on our Universal mini- gym. In short, enjoy a
full day of outdoor activities and sunshine,
and all the other fabulous things we have to
offer, including entertainment mat's second
to none.
So come to the Brickman. Where the
meals are fun...not something that gets
in the way of fun!
Your host for three generations.
The Posner Family


Page 6 The Jewish Floridian of Palm Beach County / Friday, April 19, 1985
A Dose of Yiddishkeit Often The Right Medicine
By MURRAY J. KERN
Birdie Corn's face beams as
she boasts about how much
she has learned from the
religious services and
programs provided by the
Jewish Federation of Palm
Beach County Chaplaincy
under the direction of Rabbi
Alan R. Sherman. Birdie is a
90-year-old resident of Darcy
Hall Nursing Home. She says,
"Now I am getting some of
the Jewish education that I
missed as a child. (The females
in Birdie's cohort were not
offered formal religious
education.)
Harry Veaner at Florida
Four Seasons Manor in
Boynton Beach says, "1 tell
my family not to visit me on
Friday afternoon between two
and three o'clock because 1
don't want lo miss the Friday
Sabbath Service." Harry is 86
years old and has been con-
fined to a wheel chair for 40
years. Referring to the
Federation Chaplain Aide
Program religious services on
Friday afternoon and
Saturday mornings, he added,
"When I'm at services I feel
no pain."
Chaplain Aides who
conduct religious services and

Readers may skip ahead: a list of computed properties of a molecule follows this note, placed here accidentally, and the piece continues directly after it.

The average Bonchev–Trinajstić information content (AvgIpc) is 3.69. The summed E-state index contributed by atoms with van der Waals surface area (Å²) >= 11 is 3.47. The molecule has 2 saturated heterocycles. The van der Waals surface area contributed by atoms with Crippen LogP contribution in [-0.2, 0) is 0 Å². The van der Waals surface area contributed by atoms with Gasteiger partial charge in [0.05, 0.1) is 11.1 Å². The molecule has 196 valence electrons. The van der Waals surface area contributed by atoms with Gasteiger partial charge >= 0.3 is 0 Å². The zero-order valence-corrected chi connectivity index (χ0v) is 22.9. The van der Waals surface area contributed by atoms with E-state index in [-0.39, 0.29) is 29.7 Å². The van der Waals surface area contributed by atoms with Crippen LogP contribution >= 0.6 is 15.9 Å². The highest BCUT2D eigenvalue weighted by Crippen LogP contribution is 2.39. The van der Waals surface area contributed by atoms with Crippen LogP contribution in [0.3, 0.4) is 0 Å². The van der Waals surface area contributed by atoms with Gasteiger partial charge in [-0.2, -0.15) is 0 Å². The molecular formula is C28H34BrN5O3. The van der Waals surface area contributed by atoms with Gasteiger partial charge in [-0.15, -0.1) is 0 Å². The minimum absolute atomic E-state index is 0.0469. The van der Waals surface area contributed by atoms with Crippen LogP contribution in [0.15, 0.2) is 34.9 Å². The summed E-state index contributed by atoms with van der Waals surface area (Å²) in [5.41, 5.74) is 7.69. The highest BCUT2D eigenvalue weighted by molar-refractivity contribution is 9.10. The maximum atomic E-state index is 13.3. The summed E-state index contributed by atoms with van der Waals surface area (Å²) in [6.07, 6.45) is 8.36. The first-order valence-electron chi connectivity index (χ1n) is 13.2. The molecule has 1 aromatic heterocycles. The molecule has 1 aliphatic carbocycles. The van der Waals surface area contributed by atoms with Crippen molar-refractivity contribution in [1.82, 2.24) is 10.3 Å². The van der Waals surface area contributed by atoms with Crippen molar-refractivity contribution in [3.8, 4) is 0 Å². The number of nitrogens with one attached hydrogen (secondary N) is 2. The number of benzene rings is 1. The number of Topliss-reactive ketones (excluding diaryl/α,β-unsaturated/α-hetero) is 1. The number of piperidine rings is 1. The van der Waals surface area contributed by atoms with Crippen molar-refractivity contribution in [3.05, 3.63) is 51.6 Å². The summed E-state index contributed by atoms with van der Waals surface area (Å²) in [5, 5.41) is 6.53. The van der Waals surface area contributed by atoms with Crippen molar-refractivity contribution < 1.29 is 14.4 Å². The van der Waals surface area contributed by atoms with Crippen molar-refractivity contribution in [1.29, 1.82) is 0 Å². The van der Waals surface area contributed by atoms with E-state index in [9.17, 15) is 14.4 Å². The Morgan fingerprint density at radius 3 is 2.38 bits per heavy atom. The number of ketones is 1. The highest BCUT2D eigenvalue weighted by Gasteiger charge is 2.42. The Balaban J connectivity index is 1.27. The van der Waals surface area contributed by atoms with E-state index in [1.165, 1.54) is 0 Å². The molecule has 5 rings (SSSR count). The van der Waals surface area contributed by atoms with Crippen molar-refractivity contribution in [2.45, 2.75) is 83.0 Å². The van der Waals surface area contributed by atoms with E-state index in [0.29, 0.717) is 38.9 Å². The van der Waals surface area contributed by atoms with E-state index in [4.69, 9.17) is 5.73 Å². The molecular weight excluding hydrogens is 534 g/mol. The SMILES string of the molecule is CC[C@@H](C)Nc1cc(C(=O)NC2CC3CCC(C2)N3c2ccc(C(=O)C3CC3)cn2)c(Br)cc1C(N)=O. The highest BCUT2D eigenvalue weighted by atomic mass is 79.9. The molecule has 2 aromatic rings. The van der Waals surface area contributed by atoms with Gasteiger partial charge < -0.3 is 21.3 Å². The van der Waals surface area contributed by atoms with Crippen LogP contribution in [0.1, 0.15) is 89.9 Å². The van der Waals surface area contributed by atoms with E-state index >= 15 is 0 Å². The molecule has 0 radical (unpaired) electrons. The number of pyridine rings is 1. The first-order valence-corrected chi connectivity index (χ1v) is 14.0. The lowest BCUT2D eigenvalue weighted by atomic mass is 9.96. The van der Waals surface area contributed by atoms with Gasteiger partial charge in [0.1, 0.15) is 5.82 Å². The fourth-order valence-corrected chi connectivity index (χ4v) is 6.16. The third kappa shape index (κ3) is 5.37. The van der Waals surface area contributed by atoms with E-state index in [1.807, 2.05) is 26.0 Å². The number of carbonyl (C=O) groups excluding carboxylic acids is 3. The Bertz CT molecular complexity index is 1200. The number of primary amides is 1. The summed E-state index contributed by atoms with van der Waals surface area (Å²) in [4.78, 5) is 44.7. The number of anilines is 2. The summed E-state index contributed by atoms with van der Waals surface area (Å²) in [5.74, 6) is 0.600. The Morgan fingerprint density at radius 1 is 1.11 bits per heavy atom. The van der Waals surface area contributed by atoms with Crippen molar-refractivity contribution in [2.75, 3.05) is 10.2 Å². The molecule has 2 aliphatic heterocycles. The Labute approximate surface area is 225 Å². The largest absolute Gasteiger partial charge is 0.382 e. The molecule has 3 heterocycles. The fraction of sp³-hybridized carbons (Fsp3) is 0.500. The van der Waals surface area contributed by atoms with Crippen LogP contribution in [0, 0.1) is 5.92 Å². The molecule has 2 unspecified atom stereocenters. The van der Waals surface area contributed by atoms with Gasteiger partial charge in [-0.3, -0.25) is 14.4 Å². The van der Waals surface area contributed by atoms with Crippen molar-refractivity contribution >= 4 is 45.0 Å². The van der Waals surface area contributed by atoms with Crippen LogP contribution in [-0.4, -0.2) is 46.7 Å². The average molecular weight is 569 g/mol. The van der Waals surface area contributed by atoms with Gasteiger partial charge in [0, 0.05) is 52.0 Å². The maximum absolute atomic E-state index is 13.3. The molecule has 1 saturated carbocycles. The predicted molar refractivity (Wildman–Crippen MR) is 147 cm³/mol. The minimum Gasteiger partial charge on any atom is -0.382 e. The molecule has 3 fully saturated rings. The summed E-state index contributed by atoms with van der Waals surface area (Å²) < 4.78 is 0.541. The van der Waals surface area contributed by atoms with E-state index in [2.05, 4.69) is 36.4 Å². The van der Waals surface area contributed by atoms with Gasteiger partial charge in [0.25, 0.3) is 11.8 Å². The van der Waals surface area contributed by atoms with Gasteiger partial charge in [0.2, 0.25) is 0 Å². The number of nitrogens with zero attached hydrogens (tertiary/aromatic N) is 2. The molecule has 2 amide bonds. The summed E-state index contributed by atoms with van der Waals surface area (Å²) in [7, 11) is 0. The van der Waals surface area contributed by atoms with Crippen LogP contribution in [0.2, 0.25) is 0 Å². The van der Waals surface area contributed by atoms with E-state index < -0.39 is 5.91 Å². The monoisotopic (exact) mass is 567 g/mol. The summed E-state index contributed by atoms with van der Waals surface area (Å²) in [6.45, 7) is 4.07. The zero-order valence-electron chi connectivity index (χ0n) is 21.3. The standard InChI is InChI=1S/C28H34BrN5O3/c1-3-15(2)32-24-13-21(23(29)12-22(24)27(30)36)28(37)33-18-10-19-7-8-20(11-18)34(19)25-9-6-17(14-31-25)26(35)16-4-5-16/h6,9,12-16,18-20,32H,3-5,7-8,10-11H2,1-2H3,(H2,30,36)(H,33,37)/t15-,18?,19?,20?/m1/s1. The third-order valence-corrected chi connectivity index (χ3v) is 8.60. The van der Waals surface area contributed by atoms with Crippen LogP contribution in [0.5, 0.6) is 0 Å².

programs at health centers for
the elderly report ex-
traordinary happenings.
A depressed elderly resident
who hasn't communicated or
participated in years is sud-
denly inspired by Chanukah
songs to get up and dance. An
elderly Jewish resident is
having a severe problem
adapting to his new en-
vironment in a nursing home;
a few sessions of conversation
with a Yiddish speaking
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Chaplain Aide and his
emotional state improved to
the point of complete ac-
ceptance of his condition and
environment.
Chaplain Aides report that
nursing home residents who
are so emotionally or mentally
impaired that they appear to
be "living in another world,'
suddenly come to to the 'here
and now' and actively par-
ticipate in the religious service
or song fest. It appears that a
'dose of Yiddishkeit'
sometimes succeeds when
traditional medicines have
failed especially for Jews
living in non-Jewish in-
stitutions.
Ai the six Palm Beach
hospitals. Chaplain Aides can
be observed daily making the
rounds from room to room,
seeking out Jewish patients,
offering an encouraging word,
helping with a prayer when
requested, and referring
special problems to Rabbi
Sherman if the patient is
unaffiliated with a synagogue
or temple. Hospital personnel
attest to the efficacy of their
work, improvement of minds,
and quicker healing.
Persons desiring to join the